The Speaker Profit Formula: How to Market, Maximize, and Monetize Your Business With Speaking

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David Newman - speakingEvery week as SmallBizLady, I conduct interviews with experts on my Twitter talk show #SmallBizChat. The show takes place every Wednesday on Twitter from 8-9 pm ET.  This is excerpted from my recent interview with David Newman, CSP. David is a Certified Speaking Professional, marketing expert, speaker, and founder of Do It! Marketing, a strategy and done-for-you services firm that specializes in working with executives and entrepreneurs who want to speak more profitably. He’s the creator of the Speaker Profit Formula mentoring program and hosts The Speaking Show, the #1 podcast for experts who want to speak more profitably. You can learn more at  

SmallBizLady: How should we think about speaking as a marketing tool?


David Newman: Speaking is an incredibly powerful tool because as an executive or entrepreneur, it gives you AUTHORITY at SCALE. If you’re standing up to speak in front of 100 of your ideal customers at an association meeting, there’s ONE of you and 99 of them! Speaking is also a powerful lead generator, but you need to build the “call to action” into your talk – otherwise, you won’t get leads. Part of what’s exciting is that in a hyper-connected online world, person to person connection at live events is THE #1 fastest path to intimacy and trust

SmallBizLady: Some executives and biz owners already speak at conferences. How can they get more ROI from those?

David Newman: Speaking as a marketing strategy needs three building blocks: content, connection, and conversion. The content you’re probably OK with – but even there, you could add more humor, stories, examples, and case studies. The connection is where you show your flaws and share that you didn’t always have this topic figured out. That makes you more relatable. The conversion part is what’s missing for most executives and entrepreneurs who speak. You need to use Persuasion Architecture – things like the “soft mention” or “seeding” your other products and services, adding genuine scarcity and exclusivity, and more.

SmallBizLady: What do executive and entrepreneurs tend to do wrong when it comes to speaking?

David Newman: The three things meeting planners and conference producers hate is: boring speakers, sales pitches, generic information. First tip – don’t be boring. Be authentically YOU – don’t try to be perfect, polished, and robotic. That will always work against you. It’s important that your speech “sells” from a place of service and genuinely wanting to help your audience. They can “smell” bad intent a mile away. Not doing pre-work before the event is another common trap – you must know your audience more than they know themselves. Not having a strong follow-up plan is also a huge missed opportunity. That means you don’t come home with leads, appointments, or sales.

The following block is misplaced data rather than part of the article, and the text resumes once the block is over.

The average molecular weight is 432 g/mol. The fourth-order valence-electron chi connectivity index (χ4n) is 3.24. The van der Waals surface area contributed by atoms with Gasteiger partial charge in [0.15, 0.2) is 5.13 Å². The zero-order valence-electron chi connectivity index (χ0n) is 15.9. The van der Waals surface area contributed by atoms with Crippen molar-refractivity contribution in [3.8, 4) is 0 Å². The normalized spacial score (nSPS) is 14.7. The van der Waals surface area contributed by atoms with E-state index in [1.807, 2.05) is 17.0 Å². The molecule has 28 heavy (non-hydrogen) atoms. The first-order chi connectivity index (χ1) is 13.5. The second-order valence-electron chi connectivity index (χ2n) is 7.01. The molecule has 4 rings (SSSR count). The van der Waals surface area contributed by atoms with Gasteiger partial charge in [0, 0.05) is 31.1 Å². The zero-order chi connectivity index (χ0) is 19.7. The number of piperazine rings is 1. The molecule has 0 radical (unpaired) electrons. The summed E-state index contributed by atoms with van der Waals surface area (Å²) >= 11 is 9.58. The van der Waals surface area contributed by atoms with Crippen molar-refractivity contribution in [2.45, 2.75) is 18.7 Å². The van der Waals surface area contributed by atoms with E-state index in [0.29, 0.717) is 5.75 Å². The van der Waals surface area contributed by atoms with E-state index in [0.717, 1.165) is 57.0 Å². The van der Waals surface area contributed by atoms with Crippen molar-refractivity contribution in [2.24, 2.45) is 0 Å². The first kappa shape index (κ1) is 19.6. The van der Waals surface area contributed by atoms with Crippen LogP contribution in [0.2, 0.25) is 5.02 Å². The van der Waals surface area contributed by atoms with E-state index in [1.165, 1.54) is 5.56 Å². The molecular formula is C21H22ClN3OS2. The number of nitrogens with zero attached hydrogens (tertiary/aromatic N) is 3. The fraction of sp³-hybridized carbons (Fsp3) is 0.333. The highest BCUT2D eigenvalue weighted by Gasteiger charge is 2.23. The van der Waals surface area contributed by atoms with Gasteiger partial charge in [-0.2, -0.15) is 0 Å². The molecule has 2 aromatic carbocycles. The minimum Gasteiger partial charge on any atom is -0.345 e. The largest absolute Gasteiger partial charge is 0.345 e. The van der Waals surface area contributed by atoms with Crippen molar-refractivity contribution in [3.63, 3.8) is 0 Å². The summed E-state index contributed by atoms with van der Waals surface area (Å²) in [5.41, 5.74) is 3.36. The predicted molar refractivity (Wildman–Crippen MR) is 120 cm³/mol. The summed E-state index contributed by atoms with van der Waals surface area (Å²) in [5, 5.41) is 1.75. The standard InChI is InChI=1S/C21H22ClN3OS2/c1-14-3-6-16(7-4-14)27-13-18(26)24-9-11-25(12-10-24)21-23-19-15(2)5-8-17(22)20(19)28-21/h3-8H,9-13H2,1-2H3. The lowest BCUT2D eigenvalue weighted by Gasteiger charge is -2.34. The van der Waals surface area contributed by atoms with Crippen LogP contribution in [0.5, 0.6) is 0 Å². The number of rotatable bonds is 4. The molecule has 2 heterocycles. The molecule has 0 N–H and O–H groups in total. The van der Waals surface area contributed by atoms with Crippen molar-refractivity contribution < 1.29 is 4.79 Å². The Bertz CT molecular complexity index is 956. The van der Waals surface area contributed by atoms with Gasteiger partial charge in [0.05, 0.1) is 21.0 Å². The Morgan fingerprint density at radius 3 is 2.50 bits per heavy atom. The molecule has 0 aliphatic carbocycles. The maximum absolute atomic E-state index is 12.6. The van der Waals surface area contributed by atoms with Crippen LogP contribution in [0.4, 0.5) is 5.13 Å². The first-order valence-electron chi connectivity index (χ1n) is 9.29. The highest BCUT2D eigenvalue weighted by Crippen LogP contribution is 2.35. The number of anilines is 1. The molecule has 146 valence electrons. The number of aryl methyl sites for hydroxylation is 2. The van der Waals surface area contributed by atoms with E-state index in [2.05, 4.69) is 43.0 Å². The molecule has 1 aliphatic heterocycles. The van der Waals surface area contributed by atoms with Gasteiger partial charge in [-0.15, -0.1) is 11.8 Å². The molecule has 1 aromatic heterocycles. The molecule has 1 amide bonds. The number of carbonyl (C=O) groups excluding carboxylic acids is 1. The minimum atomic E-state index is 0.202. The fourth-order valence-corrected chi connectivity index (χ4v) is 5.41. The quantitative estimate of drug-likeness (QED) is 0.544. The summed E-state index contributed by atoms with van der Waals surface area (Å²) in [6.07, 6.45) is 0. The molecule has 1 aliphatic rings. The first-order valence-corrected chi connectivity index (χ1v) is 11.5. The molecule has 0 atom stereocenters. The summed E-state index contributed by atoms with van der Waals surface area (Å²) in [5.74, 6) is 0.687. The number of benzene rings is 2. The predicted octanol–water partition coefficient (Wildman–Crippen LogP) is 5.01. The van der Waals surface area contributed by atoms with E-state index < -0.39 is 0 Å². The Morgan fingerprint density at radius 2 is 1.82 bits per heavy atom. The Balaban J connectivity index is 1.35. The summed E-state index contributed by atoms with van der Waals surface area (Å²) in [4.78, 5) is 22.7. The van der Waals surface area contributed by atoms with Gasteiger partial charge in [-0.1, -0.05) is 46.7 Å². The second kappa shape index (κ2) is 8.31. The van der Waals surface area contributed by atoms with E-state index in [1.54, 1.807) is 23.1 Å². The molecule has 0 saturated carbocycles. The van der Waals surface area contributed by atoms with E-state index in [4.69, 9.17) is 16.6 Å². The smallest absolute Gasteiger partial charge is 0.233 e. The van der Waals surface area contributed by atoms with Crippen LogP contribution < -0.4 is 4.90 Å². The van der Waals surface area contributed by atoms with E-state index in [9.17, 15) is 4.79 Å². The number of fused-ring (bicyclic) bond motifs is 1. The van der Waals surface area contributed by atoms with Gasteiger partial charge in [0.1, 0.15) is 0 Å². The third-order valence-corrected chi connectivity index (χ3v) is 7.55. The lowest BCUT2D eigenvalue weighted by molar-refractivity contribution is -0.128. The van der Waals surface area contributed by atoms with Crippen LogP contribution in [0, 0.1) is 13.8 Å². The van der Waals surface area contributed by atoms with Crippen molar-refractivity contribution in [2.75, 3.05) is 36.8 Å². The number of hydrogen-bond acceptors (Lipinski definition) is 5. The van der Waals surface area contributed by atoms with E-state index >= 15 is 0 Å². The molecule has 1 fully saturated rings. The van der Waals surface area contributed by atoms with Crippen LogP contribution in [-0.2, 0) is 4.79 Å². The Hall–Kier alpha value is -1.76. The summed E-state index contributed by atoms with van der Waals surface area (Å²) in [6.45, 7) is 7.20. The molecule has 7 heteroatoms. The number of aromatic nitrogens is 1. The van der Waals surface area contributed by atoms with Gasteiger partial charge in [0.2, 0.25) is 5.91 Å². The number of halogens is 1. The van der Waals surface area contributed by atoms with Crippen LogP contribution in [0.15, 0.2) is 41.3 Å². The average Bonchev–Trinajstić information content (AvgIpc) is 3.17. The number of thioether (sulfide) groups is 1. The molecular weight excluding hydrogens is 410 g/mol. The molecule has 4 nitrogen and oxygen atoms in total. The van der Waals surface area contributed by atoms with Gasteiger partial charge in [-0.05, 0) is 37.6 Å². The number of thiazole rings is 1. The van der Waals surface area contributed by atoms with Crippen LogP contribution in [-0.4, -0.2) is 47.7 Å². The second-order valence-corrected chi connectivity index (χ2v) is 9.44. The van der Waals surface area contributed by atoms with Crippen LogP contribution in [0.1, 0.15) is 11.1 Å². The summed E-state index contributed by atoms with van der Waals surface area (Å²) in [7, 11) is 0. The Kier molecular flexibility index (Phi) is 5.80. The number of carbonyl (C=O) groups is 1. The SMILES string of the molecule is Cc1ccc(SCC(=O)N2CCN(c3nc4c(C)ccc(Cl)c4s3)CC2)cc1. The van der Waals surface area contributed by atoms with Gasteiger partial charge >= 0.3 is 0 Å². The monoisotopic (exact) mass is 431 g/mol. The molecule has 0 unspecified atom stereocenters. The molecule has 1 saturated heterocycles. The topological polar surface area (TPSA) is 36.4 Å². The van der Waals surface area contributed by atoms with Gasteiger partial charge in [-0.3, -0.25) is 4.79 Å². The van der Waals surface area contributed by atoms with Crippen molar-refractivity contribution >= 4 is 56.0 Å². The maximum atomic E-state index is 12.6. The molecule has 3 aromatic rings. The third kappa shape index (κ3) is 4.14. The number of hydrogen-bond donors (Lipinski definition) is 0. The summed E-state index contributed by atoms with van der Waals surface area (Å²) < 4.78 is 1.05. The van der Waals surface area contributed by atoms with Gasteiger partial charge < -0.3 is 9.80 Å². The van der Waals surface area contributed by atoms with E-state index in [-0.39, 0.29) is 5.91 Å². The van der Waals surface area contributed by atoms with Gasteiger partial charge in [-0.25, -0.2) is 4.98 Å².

SmallBizLady: Corporate speakers have different challenges than entrepreneurial speakers – what are the differences you see when working with them?

David Newman: Corporate speakers sometimes have to present canned corporate talks – that’s never good. Executive speakers also tend to not engage the audience and just “deliver” their information in a one-way data dump. The best kind of talks these days are onstage conversations that include lots of interaction and audience engagement. The days of “sage from the stage” are over and meeting planners tend to hire professional thinkers over professional “speakers.” This is GREAT news for most of us because it’s both popularizing and democratizing the stages that most of us want to be on.

SmallBizLady: What can corporate speakers learn from independent experts?

David Newman: What you almost never see is a corporate speaker give a “personal” story – which is the rocket fuel that moves most audiences to action. If corporate speakers want to establish a “speaker brand” they have to do MORE than deliver the canned corporate PowerPoint. There are so many smart executives and entrepreneurs who have not monetized their thought leadership. They should be writing more, blogging more, live streaming more, and becoming more visible and credible BEYOND the conference circuit.

SmallBizLady: What can entrepreneurial speakers learn from the corporate speakers they often share the platform with?

David Newman: Most executive talks have a good structure – they know how to convey information concisely and clearly. So many “creative” entrepreneurs deliver talks that are a disorganized hodgepodge of ideas not really connected to each other. Corporate speakers are also better at delivering consistency – that doesn’t mean boring – that means they deliver the goods the same way over and over. Corporate speakers are also better at restraining their inner happy puppy – meaning, they have nothing to prove and nothing to hide. That type of confidence works well for ANY speaker in any situation.